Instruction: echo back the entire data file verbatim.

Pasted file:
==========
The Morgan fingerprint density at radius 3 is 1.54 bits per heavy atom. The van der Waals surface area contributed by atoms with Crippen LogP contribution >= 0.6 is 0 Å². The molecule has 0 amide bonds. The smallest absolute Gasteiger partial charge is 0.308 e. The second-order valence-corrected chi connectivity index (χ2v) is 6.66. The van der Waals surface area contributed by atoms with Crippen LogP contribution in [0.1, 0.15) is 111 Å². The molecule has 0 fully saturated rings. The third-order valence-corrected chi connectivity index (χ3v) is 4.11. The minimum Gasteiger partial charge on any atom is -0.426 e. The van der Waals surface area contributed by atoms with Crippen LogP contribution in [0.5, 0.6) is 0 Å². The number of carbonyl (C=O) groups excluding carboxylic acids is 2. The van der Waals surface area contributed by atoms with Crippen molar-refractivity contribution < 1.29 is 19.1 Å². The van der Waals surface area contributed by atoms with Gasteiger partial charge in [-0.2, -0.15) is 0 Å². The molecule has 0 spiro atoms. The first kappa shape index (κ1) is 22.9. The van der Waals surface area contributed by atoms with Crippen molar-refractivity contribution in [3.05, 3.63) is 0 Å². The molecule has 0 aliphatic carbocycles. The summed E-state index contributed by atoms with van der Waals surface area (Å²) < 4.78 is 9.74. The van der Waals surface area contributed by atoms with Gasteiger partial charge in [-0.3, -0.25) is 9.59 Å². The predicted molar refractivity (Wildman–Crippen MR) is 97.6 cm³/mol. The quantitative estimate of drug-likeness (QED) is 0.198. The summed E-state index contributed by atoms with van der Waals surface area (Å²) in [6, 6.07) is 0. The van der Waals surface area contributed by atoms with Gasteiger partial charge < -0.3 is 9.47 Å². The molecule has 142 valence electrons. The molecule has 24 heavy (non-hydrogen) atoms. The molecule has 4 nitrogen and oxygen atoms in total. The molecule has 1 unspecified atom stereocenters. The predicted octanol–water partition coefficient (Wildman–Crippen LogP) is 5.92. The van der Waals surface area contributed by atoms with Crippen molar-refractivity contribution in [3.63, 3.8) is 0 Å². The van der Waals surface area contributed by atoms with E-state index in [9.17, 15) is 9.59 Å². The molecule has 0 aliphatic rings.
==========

The Morgan fingerprint density at radius 3 is 1.54 bits per heavy atom. The van der Waals surface area contributed by atoms with Crippen LogP contribution >= 0.6 is 0 Å². The molecule has 0 amide bonds. The smallest absolute Gasteiger partial charge is 0.308 e. The second-order valence-corrected chi connectivity index (χ2v) is 6.66. The van der Waals surface area contributed by atoms with Crippen LogP contribution in [0.1, 0.15) is 111 Å². The molecule has 0 fully saturated rings. The third-order valence-corrected chi connectivity index (χ3v) is 4.11. The minimum Gasteiger partial charge on any atom is -0.426 e. The van der Waals surface area contributed by atoms with Crippen LogP contribution in [0.5, 0.6) is 0 Å². The number of carbonyl (C=O) groups excluding carboxylic acids is 2. The van der Waals surface area contributed by atoms with Crippen molar-refractivity contribution < 1.29 is 19.1 Å². The van der Waals surface area contributed by atoms with Gasteiger partial charge in [-0.2, -0.15) is 0 Å². The molecule has 0 spiro atoms. The first kappa shape index (κ1) is 22.9. The van der Waals surface area contributed by atoms with Crippen molar-refractivity contribution in [3.05, 3.63) is 0 Å². The molecule has 0 aliphatic carbocycles. The summed E-state index contributed by atoms with van der Waals surface area (Å²) < 4.78 is 9.74. The van der Waals surface area contributed by atoms with Gasteiger partial charge in [-0.3, -0.25) is 9.59 Å². The predicted molar refractivity (Wildman–Crippen MR) is 97.6 cm³/mol. The quantitative estimate of drug-likeness (QED) is 0.198. The summed E-state index contributed by atoms with van der Waals surface area (Å²) in [6, 6.07) is 0. The van der Waals surface area contributed by atoms with Gasteiger partial charge < -0.3 is 9.47 Å². The molecule has 142 valence electrons. The molecule has 24 heavy (non-hydrogen) atoms. The molecule has 4 nitrogen and oxygen atoms in total. The molecule has 1 unspecified atom stereocenters. The predicted octanol–water partition coefficient (Wildman–Crippen LogP) is 5.92. The van der Waals surface area contributed by atoms with Crippen molar-refractivity contribution in [3.63, 3.8) is 0 Å². The van der Waals surface area contributed by atoms with E-state index in [9.17, 15) is 9.59 Å². The molecule has 0 aliphatic rings.